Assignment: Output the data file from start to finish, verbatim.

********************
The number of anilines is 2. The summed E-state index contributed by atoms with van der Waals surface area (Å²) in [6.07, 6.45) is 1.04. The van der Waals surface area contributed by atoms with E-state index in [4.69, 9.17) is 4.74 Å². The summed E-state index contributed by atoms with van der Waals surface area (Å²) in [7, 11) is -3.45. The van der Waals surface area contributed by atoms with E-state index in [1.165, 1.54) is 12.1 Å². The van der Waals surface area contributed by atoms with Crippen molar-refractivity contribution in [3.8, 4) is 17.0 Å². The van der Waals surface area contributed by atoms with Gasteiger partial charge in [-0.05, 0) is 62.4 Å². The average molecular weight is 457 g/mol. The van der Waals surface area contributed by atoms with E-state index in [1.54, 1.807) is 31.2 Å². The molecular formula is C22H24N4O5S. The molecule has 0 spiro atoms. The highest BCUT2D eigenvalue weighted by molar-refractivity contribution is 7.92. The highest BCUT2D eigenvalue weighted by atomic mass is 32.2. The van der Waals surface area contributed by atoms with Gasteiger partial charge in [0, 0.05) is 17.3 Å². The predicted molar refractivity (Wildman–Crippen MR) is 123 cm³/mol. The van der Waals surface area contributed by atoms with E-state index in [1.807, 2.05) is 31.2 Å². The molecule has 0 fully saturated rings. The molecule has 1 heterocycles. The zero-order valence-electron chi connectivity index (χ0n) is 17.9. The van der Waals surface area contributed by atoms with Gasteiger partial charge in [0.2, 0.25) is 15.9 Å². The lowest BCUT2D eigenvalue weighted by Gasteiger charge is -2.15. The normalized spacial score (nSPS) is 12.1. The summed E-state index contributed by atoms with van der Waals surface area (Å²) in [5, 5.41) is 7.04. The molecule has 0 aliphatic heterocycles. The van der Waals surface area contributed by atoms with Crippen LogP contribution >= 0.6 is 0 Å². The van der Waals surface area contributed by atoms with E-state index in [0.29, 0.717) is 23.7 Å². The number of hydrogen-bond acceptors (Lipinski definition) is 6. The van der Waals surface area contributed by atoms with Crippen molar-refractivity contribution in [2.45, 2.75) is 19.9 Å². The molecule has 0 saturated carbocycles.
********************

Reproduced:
The number of anilines is 2. The summed E-state index contributed by atoms with van der Waals surface area (Å²) in [6.07, 6.45) is 1.04. The van der Waals surface area contributed by atoms with E-state index in [4.69, 9.17) is 4.74 Å². The summed E-state index contributed by atoms with van der Waals surface area (Å²) in [7, 11) is -3.45. The van der Waals surface area contributed by atoms with E-state index in [1.165, 1.54) is 12.1 Å². The van der Waals surface area contributed by atoms with Crippen molar-refractivity contribution in [3.8, 4) is 17.0 Å². The van der Waals surface area contributed by atoms with Gasteiger partial charge in [-0.05, 0) is 62.4 Å². The average molecular weight is 457 g/mol. The van der Waals surface area contributed by atoms with E-state index in [1.54, 1.807) is 31.2 Å². The molecular formula is C22H24N4O5S. The molecule has 0 spiro atoms. The highest BCUT2D eigenvalue weighted by molar-refractivity contribution is 7.92. The highest BCUT2D eigenvalue weighted by atomic mass is 32.2. The van der Waals surface area contributed by atoms with Gasteiger partial charge in [0, 0.05) is 17.3 Å². The predicted molar refractivity (Wildman–Crippen MR) is 123 cm³/mol. The van der Waals surface area contributed by atoms with E-state index in [1.807, 2.05) is 31.2 Å². The molecule has 0 fully saturated rings. The molecule has 1 heterocycles. The zero-order valence-electron chi connectivity index (χ0n) is 17.9. The van der Waals surface area contributed by atoms with Gasteiger partial charge in [0.2, 0.25) is 15.9 Å². The lowest BCUT2D eigenvalue weighted by Gasteiger charge is -2.15. The normalized spacial score (nSPS) is 12.1. The summed E-state index contributed by atoms with van der Waals surface area (Å²) in [5, 5.41) is 7.04. The molecule has 0 aliphatic heterocycles. The van der Waals surface area contributed by atoms with Crippen LogP contribution >= 0.6 is 0 Å². The van der Waals surface area contributed by atoms with E-state index in [0.29, 0.717) is 23.7 Å². The number of hydrogen-bond acceptors (Lipinski definition) is 6. The van der Waals surface area contributed by atoms with Crippen molar-refractivity contribution in [2.45, 2.75) is 19.9 Å². The molecule has 0 saturated carbocycles.